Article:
Thoughts on Moral Relativism/Subjectivism?

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Thoughts on Moral Relativism/Subjectivism?

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  • Josh

    I recently published an article challenging two common arguments made my moral relativists and subjectivists. http://joshie.liberty.me/2014/07/14/deconstruct-and-rebut-moral-relativistsubjectivist-arguments/

    I’m interested in hearing some more thoughts on the positions, and any arguments supporting or refuting the positions.

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  • Ricky Peter Newins

    Hi Josh,

    First of all we need to point out that there are 3 types of moral relativism:

    Descriptive, Meta-ethical and Normative.

    http://en.wikipedia.org/wiki/Moral_relativism#Variations

    One cannot disagree with descriptive moral relativism, it is a reality.

    Meta-ethical moral relativism is easily refuted as if there is not such thing as good and bad, right and wrong, just and unjust etc. then those who support this position ought to refrain from making any value judgements/comments and from using such words.

    Normative moral relativism is one step further and it is even easier to refute as it is unattainable. It argues that “we ought to tolerate the behavior of others even when it runs counter to our personal or cultural moral standards” No man has ever been able to do this. For example, in not choosing to befriend a person one is showing intolerance towards that person.

     

     

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    Michael Bunch

    I can’t say that I subscribe to any form of moral relativism. I personally think that moral relativism spawns from materialism and scientism, and its extreme manifests as nihilism. If things can only be proven empirically, then naturally one would think that all morals are equal. And so it is easy to see why moral relativism attracts materialists and adherents of scientism. Though at the same time, I personally doubt that anyone is truly moral relativistic, as if anyone really thinks that every moral is equally fine as the next. Such as, for example, it is legitimate for one person to think that it’s moral to murder and for another to think that murder is immoral. Or another example, that it’s okay to practice female circumcision just as much as it’s okay not to do so. I don’t think anyone actually thinks this way.

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    PG (Pierre-Guy) Veer

    Although I don’t consider myself objectivist, I do agree with them that there ARE objective moral truths. One’s self-ownership is the basis of success and the surest way to happiness. Otherwise, you have to take into account the whim of others (husband, master, government, whatever)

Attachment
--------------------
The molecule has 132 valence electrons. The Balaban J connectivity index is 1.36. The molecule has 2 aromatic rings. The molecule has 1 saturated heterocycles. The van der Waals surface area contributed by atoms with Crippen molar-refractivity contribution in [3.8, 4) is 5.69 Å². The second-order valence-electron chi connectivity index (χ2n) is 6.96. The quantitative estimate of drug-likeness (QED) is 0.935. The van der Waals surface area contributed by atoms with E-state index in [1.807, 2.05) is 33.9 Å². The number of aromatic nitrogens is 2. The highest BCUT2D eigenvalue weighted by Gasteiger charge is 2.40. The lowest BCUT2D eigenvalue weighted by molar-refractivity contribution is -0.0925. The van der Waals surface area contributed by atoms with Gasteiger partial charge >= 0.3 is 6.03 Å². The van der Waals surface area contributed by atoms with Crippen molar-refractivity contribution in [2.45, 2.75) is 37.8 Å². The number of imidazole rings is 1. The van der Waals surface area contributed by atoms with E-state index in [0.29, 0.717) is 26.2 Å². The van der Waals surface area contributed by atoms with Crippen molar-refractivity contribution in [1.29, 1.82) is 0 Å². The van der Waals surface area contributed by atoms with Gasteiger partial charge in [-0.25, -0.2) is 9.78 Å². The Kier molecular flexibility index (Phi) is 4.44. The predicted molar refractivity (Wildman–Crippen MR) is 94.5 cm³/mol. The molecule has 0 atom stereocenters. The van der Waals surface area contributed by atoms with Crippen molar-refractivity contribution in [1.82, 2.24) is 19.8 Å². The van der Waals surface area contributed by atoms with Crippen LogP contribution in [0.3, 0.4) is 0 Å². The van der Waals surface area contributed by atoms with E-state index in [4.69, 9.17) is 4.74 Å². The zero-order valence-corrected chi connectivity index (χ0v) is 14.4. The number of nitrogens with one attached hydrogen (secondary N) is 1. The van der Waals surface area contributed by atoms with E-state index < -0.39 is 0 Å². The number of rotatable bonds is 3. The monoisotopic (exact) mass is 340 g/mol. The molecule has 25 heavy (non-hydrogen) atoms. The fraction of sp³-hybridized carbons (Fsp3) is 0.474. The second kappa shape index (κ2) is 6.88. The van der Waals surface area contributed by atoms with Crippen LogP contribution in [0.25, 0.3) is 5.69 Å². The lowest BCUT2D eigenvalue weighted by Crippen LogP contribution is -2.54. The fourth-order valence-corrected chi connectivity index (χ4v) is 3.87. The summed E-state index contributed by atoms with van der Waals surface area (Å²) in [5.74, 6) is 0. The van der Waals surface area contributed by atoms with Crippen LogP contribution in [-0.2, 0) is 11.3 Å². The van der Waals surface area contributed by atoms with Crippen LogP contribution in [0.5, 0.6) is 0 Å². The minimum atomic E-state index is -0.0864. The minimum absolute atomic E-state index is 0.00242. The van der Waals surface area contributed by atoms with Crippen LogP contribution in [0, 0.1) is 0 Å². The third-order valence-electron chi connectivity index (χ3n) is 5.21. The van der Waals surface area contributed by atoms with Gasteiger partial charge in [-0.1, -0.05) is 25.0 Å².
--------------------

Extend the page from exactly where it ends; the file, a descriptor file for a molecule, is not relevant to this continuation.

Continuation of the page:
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    Michael Bunch

    Something I am genuinely curious about is whether or not a moral subjectivist can be libertarian or not. If morals are subjective, wouldn’t that mean that the morality of coercion is validated only by culture rather than something objective? I suppose, to play devil’s advocate, it could be supported based on utilitarian grounds, but is that enough to validate the NAP across differing cultures?

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      Ricky Peter Newins

      No, not unless they are only a descriptive moral relativist. The NAP is a universal/objective principle, universal/objective meaning that it applies to all human beings. Ethics is about universality/objectivity, meta-ethical and normative moral relativists do not deal with ethics.

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    Andrew David

    Subjectivism is the reason why Ayn Rand said she would rather live in a socialist country than one run by libertarians (or anarchists). But really though, I think subjectivism is just a rationalization of morally lazy people who do not want to be moralized or their behavior judged. Terse but true.

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      Ricky Peter Newins

      I agree with your observation Andrew. For the most part I think we are dealing with psychological defense mechanisms to be honest.

      Most of the time you can really see what a person actually believes as opposed to what they SAY they believe by how s/he reacts to how another individual or group of individuals treat her/him in a given situation.

      Perhaps the facade of relativism will hold. Oh wait, the lack-of-principles is the mortar. Now I get it.

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        Andrew David

        Exactly right. The lack of principles is their conclusion in the first place. They believe objective morality impossible because they do not want to commit to anything or live up to a standard. They want to be left alone in their contradictions and short-term-gain hedonistic behaviors…AND….they want to be respected, they want to be included in meaningful discussion, and they want to be considered having philosophical knowledge. You cannot have your cake and eat it too. At least Cratylus was no coward.
        Unfortunately, so many (most) in the lib/A movement are subjectivists – which is self-defeating if you’re going to argue against the state. Why? Because libs/As cannot have a movement if they are merely saying that THEY, as individuals, don’t want a state – that this is there subjective preference only – and that THEY will simply withdrawn from society, not judge statists, and go on living their lives in isolation. No..they are trying to argue the state is unjust, immoral, etc., for ALL humanity. You cannot do this meaningful from a subjectivist stance.

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